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Chapter 17.—Examination of the Sixth Charge and Answers.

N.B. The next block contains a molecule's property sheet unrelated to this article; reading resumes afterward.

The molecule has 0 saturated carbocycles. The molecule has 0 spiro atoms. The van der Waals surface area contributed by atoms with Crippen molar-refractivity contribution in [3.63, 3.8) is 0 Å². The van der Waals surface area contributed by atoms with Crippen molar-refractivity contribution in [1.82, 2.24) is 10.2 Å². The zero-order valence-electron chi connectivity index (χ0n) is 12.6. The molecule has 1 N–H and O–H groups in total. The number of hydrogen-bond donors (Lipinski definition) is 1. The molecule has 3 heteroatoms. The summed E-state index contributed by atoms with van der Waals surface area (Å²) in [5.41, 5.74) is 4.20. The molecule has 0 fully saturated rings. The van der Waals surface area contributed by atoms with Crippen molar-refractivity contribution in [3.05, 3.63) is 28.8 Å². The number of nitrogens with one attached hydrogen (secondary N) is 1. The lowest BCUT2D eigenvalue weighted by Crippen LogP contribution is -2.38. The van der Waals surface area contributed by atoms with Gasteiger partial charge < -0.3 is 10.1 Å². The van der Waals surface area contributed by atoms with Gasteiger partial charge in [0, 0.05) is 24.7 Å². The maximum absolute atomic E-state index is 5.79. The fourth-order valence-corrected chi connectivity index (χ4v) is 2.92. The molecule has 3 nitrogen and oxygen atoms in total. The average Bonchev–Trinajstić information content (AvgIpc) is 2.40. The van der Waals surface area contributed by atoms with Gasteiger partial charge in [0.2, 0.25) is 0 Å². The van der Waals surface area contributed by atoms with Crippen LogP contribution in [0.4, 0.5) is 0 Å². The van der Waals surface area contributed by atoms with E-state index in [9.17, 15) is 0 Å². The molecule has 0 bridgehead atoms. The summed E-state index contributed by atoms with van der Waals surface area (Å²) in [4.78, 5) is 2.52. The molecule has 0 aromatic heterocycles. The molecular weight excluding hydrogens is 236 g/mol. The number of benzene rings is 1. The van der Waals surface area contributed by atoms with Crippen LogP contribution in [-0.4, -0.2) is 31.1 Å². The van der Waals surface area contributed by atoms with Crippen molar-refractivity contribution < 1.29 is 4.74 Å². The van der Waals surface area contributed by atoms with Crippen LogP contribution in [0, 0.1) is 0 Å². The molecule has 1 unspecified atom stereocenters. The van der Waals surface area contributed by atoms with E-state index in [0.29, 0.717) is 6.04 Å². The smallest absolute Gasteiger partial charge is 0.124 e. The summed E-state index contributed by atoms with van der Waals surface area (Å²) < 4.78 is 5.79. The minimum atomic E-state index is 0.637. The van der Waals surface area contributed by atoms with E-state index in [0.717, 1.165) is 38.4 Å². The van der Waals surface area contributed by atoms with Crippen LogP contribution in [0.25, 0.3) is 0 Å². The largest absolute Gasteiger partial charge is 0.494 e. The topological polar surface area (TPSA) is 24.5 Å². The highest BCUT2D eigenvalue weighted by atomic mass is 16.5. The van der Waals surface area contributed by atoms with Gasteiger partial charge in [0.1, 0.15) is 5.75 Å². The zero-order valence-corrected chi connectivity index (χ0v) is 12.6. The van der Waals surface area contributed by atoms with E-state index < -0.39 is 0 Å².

Well, now, had the judges either the power or the right to condemn these unrecognised and vague words, when no person on the other side was present to assert that Pelagius had written the very culpable sentences which were alleged to have been addressed by him to the widow? In such a matter, it surely could not be enough to produce a manuscript, and to read out of it words as his, if there were not also witnesses forthcoming in case he denied, on the words being read out, that they ever dropped from his pen. But even here the judges did all that lay in their power to do, when they asked Pelagius whether he would anathematize the persons who held such sentiments as he declared he had never himself propounded either in speech or in writing. And when he answered that he did anathematize them as fools, what right had the judges to push the inquiry any further on the matter, in the absence of Pelagius’ opponents?

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